The White House says a story published on the news website Politico was misleading in discussing the exit of a number of Black staffers, saying the departures are part of a normal course rather than anything involving discord or unhappiness.
Since last fall, 21 Black White House staff have left their positions. Despite the story that these departing employees felt stifled or ineffective in their positions, more than half of the departed staffers said they were leaving for reasons other than being unhappy.
President Biden explained when he won the 2020 election that he wanted an administration that looks like the country that he was elected to serve. As such, about 14% of White House staff are Black, according to officials there. That roughly parallels the population percentage Black Americans comprise within the United States.
It’s a common phenomenon that can be seen in nearly every presidential staff: after the first year in office staff turnover tends to happen. Donald Trump-era White House staffers far exceeded the turnover rate at the halfway point in his term than the five presidents preceding him, according to a Brookings Institute analysis. The Biden administration is apparently in line with previous presidential norms apart from Trump’s.
This administration says it outstrips historical performance in how it has advanced women and Black people in the employ of the Executive Branch. In the last year, around 15% of Black employees were promoted into more senior open roles, and 33% have moved to new roles at agencies within the federal government, according to White House figures. These advancements come at higher rates than for non-diverse staff.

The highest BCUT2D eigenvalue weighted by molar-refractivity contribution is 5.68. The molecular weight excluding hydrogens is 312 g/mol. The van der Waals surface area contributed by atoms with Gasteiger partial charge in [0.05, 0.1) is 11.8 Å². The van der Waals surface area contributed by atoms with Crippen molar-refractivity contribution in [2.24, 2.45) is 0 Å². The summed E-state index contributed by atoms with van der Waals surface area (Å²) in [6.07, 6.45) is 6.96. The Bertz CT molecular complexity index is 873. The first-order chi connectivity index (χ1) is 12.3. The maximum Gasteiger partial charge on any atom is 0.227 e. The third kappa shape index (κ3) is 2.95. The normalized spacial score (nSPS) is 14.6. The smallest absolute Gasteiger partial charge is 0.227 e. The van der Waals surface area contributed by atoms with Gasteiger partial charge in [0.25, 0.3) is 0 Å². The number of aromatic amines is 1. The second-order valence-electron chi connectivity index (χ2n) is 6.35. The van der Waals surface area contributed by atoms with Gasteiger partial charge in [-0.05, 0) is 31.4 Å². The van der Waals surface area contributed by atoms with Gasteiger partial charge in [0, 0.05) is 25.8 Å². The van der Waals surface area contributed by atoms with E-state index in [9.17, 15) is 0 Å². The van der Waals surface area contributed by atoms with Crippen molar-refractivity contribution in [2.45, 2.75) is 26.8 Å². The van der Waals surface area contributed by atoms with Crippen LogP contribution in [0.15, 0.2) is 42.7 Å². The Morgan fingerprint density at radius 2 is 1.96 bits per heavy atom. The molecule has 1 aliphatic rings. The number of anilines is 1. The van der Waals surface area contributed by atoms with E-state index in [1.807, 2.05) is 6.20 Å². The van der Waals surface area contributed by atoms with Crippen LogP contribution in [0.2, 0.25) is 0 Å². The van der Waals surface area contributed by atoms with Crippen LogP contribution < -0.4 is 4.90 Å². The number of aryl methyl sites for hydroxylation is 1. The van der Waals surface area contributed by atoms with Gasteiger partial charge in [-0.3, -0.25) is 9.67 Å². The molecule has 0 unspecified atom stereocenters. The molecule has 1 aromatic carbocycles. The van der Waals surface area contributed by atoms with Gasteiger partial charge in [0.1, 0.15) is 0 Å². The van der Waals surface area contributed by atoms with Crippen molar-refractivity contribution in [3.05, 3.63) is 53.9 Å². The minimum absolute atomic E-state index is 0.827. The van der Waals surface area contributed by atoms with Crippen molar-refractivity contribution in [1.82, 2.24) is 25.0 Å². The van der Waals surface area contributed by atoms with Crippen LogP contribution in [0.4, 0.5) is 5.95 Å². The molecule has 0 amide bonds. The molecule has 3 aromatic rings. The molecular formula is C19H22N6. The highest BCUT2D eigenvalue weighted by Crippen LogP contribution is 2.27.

A White House official said a number of the former staffers went on the record, but were not quoted in the Politico story, noting that they were leaving for educational advancement opportunities, health and family issues or other government agencies. The official sent several of their remarks to BET.com.
“I’ve seen firsthand the opportunities for growth and advancement at the White House and know that there’s not only an open line of communication with senior staff but also ongoing efforts to be solutions-oriented,” said Trey Baker, who served as Senior Advisor for Public Engagement at the White House. He expressed that in a White House where equity was a mandate, more Black people being employed would mean that Black people would leave.
Connor Maxwell, a Policy Advisor at the White House, went on record to make it clear that his was a more usual experience than those shared by an unhappy former employee or two.
Calling this White House tenure the “experience of a lifetime,” he said, “since day one, my colleagues have looked for and provided me with countless opportunities to grow professionally while helping to advance the President’s economic agenda. They have also moved mountains to give me the time and support I needed during multiple family health emergencies. I am leaving the White House for one reason only: to spend more time with family.”
In the Politico story itself, White House Press Secretary Karine Jean-Pierre echoed those sentiments, saying that the Biden Administration had opened doors for diverse staff members.
“The president is incredibly proud to have built what continues to be the most diverse White House staff in history, and he is committed to continuing historic representation for Black staff and all communities,” Jean-Pierre said. “This is a normal time for turnover across the board in any administration and Black staff have been promoted at a higher rate than staff who are not diverse.”
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